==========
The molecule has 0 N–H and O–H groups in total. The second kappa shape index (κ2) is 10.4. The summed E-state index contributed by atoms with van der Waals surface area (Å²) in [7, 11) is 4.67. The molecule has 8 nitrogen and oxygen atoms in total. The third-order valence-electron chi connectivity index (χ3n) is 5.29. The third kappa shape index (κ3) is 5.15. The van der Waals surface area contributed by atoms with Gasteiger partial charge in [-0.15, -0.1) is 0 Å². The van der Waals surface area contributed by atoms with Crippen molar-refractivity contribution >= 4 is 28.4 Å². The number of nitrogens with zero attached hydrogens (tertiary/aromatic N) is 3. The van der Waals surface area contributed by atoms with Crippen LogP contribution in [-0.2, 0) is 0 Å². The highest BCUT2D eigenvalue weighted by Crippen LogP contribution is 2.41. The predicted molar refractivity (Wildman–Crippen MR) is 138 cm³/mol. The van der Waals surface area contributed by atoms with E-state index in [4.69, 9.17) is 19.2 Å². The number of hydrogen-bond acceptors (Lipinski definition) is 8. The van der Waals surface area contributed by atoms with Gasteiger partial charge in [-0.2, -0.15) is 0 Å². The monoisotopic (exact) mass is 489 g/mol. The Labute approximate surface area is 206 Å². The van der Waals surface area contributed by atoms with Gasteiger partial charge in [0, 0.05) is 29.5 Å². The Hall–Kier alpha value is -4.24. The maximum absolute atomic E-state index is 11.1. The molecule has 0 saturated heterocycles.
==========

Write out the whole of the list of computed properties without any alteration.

The molecule has 0 N–H and O–H groups in total. The second kappa shape index (κ2) is 10.4. The summed E-state index contributed by atoms with van der Waals surface area (Å²) in [7, 11) is 4.67. The molecule has 8 nitrogen and oxygen atoms in total. The third-order valence-electron chi connectivity index (χ3n) is 5.29. The third kappa shape index (κ3) is 5.15. The van der Waals surface area contributed by atoms with Gasteiger partial charge in [-0.15, -0.1) is 0 Å². The van der Waals surface area contributed by atoms with Crippen molar-refractivity contribution >= 4 is 28.4 Å². The number of nitrogens with zero attached hydrogens (tertiary/aromatic N) is 3. The van der Waals surface area contributed by atoms with Crippen LogP contribution in [-0.2, 0) is 0 Å². The highest BCUT2D eigenvalue weighted by Crippen LogP contribution is 2.41. The predicted molar refractivity (Wildman–Crippen MR) is 138 cm³/mol. The van der Waals surface area contributed by atoms with E-state index in [4.69, 9.17) is 19.2 Å². The number of hydrogen-bond acceptors (Lipinski definition) is 8. The van der Waals surface area contributed by atoms with Gasteiger partial charge in [-0.2, -0.15) is 0 Å². The monoisotopic (exact) mass is 489 g/mol. The Labute approximate surface area is 206 Å². The van der Waals surface area contributed by atoms with Gasteiger partial charge in [0, 0.05) is 29.5 Å². The Hall–Kier alpha value is -4.24. The maximum absolute atomic E-state index is 11.1. The molecule has 0 saturated heterocycles.